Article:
5/02 State Farm, Prudential Don’t Like Guns

State Farm And Prudential Don’t Like Guns
Larry Pratt

Gary Atkinson, a South Carolina businessman and Del Bruno, a Connecticut cop, have had a common problem. When their insurance companies found out that they were involved with guns, they had their insurance coverage canceled.

Del Bruno sought a homeowners policy for his new condo. Just after taking out his policy with Prudential, they wanted a list of his guns and their serial numbers upon learning that he owned firearms. For whatever reason, they decided that the Mossberg 500 was a no-no, and they cancelled his policy.

Prudential was of the opinion that Bruno’s shotgun was not a sporting weapon, the only kind they will insure.

Gary Atkinson had been with State Farm for 34 years. He wanted to be sure his homeowners policy was up to date, especially — as he told his agent’s assistant — since he has a pool and a shooting range on an adjacent property. “A shooting range?” (Forget the fact that pools are more dangerous. The magic word is GUN.)

Atkinson got a call from his agent the next day telling him he had seven days to find a new policy. Then State Farm was going to cancel him. Atkinson brought the agent to the adjacent property to see his range. It is actually rather professional, since Atkinson has heavy equipment, which his company makes. He used the equipment to make berms in front of hills that were already on the property.

Gary got a million dollar liability policy through the NRA to cover the range and offered to sign a total waiver of responsibility for State Farm on any firearm related claims. All of this was to no avail.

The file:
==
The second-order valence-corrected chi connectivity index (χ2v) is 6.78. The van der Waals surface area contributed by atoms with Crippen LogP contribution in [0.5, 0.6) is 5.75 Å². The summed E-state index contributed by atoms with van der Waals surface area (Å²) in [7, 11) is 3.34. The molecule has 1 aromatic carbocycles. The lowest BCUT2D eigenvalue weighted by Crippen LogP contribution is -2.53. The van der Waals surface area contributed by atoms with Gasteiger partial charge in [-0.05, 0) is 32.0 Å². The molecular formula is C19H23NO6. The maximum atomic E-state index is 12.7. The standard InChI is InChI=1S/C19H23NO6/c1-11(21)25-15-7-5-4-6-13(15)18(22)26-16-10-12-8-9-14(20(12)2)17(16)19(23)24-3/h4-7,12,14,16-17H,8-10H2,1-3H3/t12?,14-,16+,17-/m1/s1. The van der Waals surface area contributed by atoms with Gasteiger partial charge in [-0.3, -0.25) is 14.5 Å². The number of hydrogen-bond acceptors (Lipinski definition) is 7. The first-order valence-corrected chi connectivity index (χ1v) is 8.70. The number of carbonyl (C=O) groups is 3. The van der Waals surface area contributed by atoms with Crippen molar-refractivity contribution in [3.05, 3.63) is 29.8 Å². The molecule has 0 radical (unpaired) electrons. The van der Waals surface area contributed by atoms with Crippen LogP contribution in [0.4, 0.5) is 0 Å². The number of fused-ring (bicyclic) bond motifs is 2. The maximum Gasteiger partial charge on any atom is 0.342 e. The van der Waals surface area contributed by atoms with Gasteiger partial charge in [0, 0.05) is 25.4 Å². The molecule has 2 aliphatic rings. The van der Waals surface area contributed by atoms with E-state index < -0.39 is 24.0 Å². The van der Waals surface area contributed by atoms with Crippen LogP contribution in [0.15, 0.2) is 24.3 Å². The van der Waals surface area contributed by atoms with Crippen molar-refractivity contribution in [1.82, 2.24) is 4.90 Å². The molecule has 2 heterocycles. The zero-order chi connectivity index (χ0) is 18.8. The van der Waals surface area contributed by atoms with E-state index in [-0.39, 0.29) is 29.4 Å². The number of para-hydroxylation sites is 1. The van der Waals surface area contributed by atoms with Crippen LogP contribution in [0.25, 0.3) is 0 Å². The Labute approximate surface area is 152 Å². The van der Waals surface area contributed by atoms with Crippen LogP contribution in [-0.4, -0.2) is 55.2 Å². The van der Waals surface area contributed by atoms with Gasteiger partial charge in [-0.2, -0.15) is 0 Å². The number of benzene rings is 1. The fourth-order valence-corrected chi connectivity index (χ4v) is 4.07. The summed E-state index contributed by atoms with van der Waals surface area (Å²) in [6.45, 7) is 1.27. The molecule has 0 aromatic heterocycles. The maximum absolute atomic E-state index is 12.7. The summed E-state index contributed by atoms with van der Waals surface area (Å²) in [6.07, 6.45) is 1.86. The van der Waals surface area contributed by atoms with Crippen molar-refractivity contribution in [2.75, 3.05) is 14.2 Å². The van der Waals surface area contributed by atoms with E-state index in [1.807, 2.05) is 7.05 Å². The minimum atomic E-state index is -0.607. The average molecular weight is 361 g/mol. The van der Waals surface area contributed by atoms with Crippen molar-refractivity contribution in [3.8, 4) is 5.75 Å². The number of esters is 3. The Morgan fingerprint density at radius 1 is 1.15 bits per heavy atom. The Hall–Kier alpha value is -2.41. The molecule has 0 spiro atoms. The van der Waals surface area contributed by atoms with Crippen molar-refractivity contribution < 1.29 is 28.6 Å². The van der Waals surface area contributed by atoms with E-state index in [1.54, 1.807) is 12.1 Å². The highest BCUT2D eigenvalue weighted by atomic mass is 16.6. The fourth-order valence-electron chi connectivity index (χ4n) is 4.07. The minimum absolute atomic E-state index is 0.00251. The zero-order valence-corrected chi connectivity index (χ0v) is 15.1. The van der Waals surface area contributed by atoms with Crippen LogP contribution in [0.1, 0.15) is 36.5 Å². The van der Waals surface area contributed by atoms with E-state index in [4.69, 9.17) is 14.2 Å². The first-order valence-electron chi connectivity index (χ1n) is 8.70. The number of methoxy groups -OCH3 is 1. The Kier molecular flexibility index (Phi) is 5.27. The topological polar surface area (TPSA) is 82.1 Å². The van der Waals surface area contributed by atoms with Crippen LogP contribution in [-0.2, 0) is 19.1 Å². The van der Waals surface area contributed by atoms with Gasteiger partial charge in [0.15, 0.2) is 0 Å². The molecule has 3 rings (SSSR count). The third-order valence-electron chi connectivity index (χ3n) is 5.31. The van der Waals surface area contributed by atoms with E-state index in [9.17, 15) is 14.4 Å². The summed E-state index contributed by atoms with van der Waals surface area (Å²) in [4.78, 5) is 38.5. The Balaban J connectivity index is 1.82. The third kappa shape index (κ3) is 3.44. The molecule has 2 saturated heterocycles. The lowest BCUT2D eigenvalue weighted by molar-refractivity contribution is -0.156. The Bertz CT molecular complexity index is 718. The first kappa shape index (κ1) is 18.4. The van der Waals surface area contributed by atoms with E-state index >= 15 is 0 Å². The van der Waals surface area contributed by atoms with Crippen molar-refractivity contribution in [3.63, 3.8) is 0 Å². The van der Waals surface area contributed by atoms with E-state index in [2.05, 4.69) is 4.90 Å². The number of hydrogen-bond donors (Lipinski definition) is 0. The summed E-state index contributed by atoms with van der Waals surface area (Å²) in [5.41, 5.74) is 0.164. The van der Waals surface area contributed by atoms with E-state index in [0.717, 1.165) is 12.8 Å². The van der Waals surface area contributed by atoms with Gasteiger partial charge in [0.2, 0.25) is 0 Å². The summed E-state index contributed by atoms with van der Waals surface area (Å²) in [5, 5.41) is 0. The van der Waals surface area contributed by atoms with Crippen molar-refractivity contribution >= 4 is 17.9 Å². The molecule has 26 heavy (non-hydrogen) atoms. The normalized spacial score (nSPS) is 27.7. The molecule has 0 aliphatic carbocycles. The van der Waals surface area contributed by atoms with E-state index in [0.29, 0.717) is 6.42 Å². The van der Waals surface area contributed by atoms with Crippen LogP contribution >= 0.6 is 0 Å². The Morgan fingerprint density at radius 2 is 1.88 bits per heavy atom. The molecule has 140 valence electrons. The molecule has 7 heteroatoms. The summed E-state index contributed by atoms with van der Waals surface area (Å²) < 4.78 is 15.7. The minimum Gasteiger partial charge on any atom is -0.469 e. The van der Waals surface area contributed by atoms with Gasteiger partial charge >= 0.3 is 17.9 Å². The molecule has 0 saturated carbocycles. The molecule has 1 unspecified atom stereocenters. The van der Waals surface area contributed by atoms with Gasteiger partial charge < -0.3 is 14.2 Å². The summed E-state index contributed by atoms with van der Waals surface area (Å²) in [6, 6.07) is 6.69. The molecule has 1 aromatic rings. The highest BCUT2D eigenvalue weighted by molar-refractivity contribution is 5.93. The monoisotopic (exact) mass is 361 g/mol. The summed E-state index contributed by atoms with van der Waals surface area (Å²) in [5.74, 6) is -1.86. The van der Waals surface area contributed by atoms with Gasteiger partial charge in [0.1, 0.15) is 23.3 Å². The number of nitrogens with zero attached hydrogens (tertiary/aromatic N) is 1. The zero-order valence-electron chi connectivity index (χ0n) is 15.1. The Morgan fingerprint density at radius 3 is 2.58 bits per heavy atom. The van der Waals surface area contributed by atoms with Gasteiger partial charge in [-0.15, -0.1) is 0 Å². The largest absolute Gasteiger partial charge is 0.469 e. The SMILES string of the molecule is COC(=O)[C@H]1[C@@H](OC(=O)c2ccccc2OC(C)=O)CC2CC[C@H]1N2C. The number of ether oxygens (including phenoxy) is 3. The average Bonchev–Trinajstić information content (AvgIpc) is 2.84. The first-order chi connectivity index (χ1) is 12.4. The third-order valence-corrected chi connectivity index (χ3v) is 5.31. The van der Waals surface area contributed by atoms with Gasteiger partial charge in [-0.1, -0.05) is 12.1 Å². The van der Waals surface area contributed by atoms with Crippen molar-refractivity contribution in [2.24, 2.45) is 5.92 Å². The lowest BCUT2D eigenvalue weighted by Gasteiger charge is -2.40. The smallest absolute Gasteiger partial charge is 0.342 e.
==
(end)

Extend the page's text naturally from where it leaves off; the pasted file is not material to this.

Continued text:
After some research, Atkinson learned that State Farm has canceled other people in other parts of the country. It seems they have — for the agents — a permissive policy. If the agent wants to cancel a gun owner, they can do so at their own discretion.

Atkinson was told by his agent that no company would insure someone like him. That is when Atkinson found out about Lockton Risk Services in Kansas City, MO (phone: 913-676-9150). They referred him to three insurance companies — Farm Bureau, Nationwide and American National Property and Casualty.

Gary ended up switching all of his insurance to American National and saving money from what he had been paying State Farm.

One of his last conversations with his State Farm agent involved his discovery that she had the discretion to cancel him, not the requirement to do so. When he told her that he would tell others what State Farm had done to him, she retorted: “What are you going to be able to do by yourself?”

When Gary told me that, I decided that others should know about this anti-self-defense policy at State Farm (and, of course, at Prudential).

Hopefully there is one more reason you may decide to cancel your State Farm Policy — they are anti-customer in general.

An investigative reporter for New Times found that State Farm has a national policy of underpaying claims. The policy even extends to dragging out lawsuits that any disappointed claimants might file against them in order to increase the cost of litigation to the point of forcing them to settle for less than the policy is worth.